A growing trend for exercise has led to a surge in products designed to up pr protein intake. Rod Tucker looks into the research behind the craze
Our supermarket shelves carry a wide range of high protein products such as shakes or snack bars and there are even high protein versions of cereals (e.g. Weetabix, Shreddies) and chocolate bars (Mars, Snickers).
According to a report by Mintel, the most common reason for taking high protein products among non-athletes was a belief that they did not obtain enough through their diet. Current Government recommendations are that men and women aged 19 to 64 require 55.5g and 45g/protein per day respectively and the reference nutrient intake (RNI) for protein is 0.75g/kg
Data on our actual intake suggests that men and women on average consume 65g and 54g per day. However, a recent review suggests that an intake of protein higher than the RNI leads to an increase in lean body mass and health benefits particularly in older adults. One concern with higher protein intake is the effect on the kidneys. Though glomerular filtration rates increase in response to a greater protein load, this only becomes a problem for those with existing kidney disease. In fact, there is little evidence that a high protein diet (1.5g/kg/day) is dangerous for healthy adults and may, in fact, be associated with some health benefits.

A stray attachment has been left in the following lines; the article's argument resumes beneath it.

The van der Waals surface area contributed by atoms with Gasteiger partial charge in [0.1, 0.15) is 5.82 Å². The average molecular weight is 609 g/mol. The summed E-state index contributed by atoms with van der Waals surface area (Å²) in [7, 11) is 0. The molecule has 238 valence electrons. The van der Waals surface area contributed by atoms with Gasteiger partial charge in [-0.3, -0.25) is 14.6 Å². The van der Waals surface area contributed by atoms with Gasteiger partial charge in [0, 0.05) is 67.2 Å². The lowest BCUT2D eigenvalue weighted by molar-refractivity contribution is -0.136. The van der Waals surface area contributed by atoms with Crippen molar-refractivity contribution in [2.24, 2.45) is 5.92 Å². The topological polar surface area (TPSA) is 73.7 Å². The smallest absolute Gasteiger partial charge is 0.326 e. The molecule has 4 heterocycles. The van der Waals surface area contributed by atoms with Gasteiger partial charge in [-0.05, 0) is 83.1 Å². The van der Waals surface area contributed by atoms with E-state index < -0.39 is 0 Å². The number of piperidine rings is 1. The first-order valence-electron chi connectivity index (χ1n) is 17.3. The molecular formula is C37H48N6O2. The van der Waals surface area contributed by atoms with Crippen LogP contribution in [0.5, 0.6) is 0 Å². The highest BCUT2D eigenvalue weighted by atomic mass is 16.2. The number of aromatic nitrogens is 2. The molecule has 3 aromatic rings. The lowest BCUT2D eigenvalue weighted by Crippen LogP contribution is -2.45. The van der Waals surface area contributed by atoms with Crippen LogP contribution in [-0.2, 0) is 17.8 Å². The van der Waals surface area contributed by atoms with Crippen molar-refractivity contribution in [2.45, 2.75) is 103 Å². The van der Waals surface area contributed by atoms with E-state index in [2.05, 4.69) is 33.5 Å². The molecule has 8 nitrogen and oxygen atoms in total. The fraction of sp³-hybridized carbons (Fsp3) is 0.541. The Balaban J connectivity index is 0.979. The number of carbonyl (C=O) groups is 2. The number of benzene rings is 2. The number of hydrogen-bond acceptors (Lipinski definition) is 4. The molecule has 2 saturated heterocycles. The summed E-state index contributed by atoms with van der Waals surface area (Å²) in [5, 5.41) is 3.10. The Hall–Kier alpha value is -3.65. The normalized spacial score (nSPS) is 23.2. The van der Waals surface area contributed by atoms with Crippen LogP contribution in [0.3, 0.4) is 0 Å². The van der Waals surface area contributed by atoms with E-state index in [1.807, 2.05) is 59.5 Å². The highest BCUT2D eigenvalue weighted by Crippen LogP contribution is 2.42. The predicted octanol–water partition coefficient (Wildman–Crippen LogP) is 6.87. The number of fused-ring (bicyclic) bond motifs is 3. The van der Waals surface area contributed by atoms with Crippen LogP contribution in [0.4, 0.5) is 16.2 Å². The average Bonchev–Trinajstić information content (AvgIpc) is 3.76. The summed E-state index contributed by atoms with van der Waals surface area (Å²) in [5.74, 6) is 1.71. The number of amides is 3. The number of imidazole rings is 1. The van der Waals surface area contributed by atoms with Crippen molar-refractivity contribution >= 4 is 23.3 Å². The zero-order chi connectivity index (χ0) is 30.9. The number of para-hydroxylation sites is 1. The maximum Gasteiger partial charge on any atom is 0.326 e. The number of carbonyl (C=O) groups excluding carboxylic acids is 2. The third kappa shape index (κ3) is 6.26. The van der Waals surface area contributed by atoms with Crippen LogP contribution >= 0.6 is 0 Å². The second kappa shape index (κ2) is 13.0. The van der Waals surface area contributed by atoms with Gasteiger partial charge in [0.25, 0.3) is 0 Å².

Many people who engage in resistance training (ie weight lifting) take extra protein in the belief that it will help build stronger muscles. So does adding extra protein to our diet really help us mere mortals if we pump iron a few times a week? A recent study has attempted to answer this question.
The study was a systematic review of the effect of protein supplementation on resistance training induced gains in muscle mass and strength. The authors included 49 studies with 1863 patients that were longer than 6 weeks in duration. The review found, unsurprisingly, that resistance training lead to increases in the one rep maximum (ie the maximum amount someone can lift once) and muscle mass.
The addition of protein supplements increased the one rep max and muscle mass significantly, though the increases were small – 2.49kg and 0.3kg respectively. Changes in muscle mass and strength occurred to a greater extent in younger people and those who were already training compared with older adults who seemed more resistant to increases in muscle mass. The review also noted that consuming more than 1.62g/kg/day provided no additional benefit.
What this review demonstrated is that the practice of lifting weights is by far the greatest stimulus to improved strength and muscle size, though consuming more protein does offer a small, additional benefit.
So, next time someone asks about buying one of those ‘high protein’ products, provided they are healthy, it is unlikely to be harmful and may even offer some benefits. For those desperate to have huge muscles, extra protein might help, but nowhere near as much as the workout itself. Just tell them the old maxim: no pain, no gain.